Jan. 12, 2018, is a date all collectors of South and Central American paper money will want to highlight in their diaries. On that date, Spink will undertake a sale of “The Andean Collection of Paper Money” at the Grand Hyatt in New York.
The collection has been assembled over the last 50 years in Europe. Many of the items have not seen an auction block in decades. Spink believes this could well be the first U.S.- or European-based sale devoted entirely to South and Central American paper.
Do not let the title of the collection mislead. The bank notes on offer run the full gamut of South and Central America — and more. They comprise Argentine, Bolivia, Brazil, Chile, Colombia, Costa Rica, Cuba, Ecuador, El Salvador, Guatemala, Haiti, Honduras, Mexico, Nicaragua, Paraguay, Peru, Uruguay, and Venezuela. This listing may not be exhaustive.
The 460 lots include notes of both private banks and national governments. Many, but by no means all, are 19th-century issues.
There are some remarkable rarities. Of these, a number are “Pick unlisted.” There are even notes of banks not in the Standard Catalog of World Paper Money. If there is one thing that delights a collector more than plugging a long-unfilled gap, it is plugging a gap they did not know existed.
A careful browse of the catalog by prospective bidders would seem warranted. It is more than likely that one or more sleepers lurk among the listings.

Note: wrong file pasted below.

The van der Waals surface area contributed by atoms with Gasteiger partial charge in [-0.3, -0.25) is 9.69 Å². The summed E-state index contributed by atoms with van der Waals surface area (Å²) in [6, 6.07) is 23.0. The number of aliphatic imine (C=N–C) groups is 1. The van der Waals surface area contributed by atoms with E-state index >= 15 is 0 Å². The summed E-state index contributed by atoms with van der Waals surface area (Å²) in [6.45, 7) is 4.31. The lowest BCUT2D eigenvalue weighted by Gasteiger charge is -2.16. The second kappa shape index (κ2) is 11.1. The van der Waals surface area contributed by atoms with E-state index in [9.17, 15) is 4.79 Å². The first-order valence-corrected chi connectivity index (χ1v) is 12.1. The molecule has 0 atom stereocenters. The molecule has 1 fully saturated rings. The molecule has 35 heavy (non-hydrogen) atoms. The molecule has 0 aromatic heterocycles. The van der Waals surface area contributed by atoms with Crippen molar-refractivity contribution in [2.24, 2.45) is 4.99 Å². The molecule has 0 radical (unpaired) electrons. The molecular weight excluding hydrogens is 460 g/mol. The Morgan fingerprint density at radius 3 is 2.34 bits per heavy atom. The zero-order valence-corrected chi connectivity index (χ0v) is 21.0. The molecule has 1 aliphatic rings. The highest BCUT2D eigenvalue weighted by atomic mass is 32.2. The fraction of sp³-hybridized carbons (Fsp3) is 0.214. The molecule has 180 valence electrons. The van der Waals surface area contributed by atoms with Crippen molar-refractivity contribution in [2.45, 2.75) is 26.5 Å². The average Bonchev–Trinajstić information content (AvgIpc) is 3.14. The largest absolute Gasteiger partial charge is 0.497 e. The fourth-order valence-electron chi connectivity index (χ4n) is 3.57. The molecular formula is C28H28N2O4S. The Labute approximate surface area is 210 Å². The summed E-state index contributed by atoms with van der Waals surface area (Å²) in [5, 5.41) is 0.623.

For starters, how about an Argentinian Banco de San Juan one peso dated Oct. 24, 1870? The bank, let alone its issues, are absent from SCWPM. The example on offer is in a highly collectible “fresh very fine” with a conservative estimate of $400-500.
And then there is a rare, vertical format Banco de Santiago one peso of Feb. 25, 1886, with a wonderfully low serial of 000129, P-S411a. Graded “fine to about very fine,” it carries an estimate of $2,000-2,500.
Or how about a seldom-seen Colombian 1 peso of El Banco Union dated Jan. 5, 1888, and issued at Cartagena, P-S866a. Despite being heavily pressed, it is in a presentable fine condition with a $1,000-1,200 estimate.
Collectors of El Salvador issues will want to look long and hard at the Series J one peso of El Banco Occidental of November 1907. It comes in black on a green underprint and as such is unlisted in SCWPM or Stickney-Almanzar. It has been recorded only as a proof and in a different color; never as an issued note. The example on offer is described as “completely original, a very presentable very fine” and, to state the obvious, “excessively rare.” The estimate is a modest $800-1,200.
Low denomination issues of the Honduras-based Aguan Navigation and Improvement Co. for 1886 are not all that uncommon. However, the corresponding 50 pesos is (P-S107a). The Andean Collection offers a most desirable example. Dated June 25, 1886, and graded PMG 20 NET, the estimate is a not unreasonable $2,000-2,500.
Full catalog details are available from www.spink.com. Bidders are urged to check the details reported here.
Lest any reader should be confused, this South and Central American sale is being held prior to Spink’s Numismatic Collector’s Series auction that will take place also in New York’s Grand Hyatt but on Jan. 14-16.
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More Collecting Resources
• Keep up to date on prices for Canada, United States and Mexico coinage with the 2018 North American Coins & Prices guide.
• Order the Standard Catalog of World Paper Money, General Issues to learn about circulating paper money from 14th century China to the mid 20th century.